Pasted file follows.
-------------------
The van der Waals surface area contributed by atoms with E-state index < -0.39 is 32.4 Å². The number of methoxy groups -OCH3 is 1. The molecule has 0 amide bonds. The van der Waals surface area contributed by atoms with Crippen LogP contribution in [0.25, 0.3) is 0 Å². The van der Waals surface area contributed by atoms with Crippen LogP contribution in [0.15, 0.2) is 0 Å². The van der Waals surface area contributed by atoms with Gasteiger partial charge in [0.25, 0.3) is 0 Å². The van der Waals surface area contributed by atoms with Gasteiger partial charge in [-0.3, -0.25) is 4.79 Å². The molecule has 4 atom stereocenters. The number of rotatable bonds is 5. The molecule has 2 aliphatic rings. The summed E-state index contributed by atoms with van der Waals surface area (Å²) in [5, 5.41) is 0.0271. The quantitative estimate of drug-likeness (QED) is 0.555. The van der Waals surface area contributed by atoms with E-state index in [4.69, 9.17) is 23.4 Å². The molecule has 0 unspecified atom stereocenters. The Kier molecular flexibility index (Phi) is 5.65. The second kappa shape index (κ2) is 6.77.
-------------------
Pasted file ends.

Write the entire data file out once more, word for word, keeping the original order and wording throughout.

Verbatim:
The van der Waals surface area contributed by atoms with E-state index < -0.39 is 32.4 Å². The number of methoxy groups -OCH3 is 1. The molecule has 0 amide bonds. The van der Waals surface area contributed by atoms with Crippen LogP contribution in [0.25, 0.3) is 0 Å². The van der Waals surface area contributed by atoms with Crippen LogP contribution in [0.15, 0.2) is 0 Å². The van der Waals surface area contributed by atoms with Gasteiger partial charge in [0.25, 0.3) is 0 Å². The van der Waals surface area contributed by atoms with Gasteiger partial charge in [-0.3, -0.25) is 4.79 Å². The molecule has 4 atom stereocenters. The number of rotatable bonds is 5. The molecule has 2 aliphatic rings. The summed E-state index contributed by atoms with van der Waals surface area (Å²) in [5, 5.41) is 0.0271. The quantitative estimate of drug-likeness (QED) is 0.555. The van der Waals surface area contributed by atoms with E-state index in [4.69, 9.17) is 23.4 Å². The molecule has 0 unspecified atom stereocenters. The Kier molecular flexibility index (Phi) is 5.65. The second kappa shape index (κ2) is 6.77.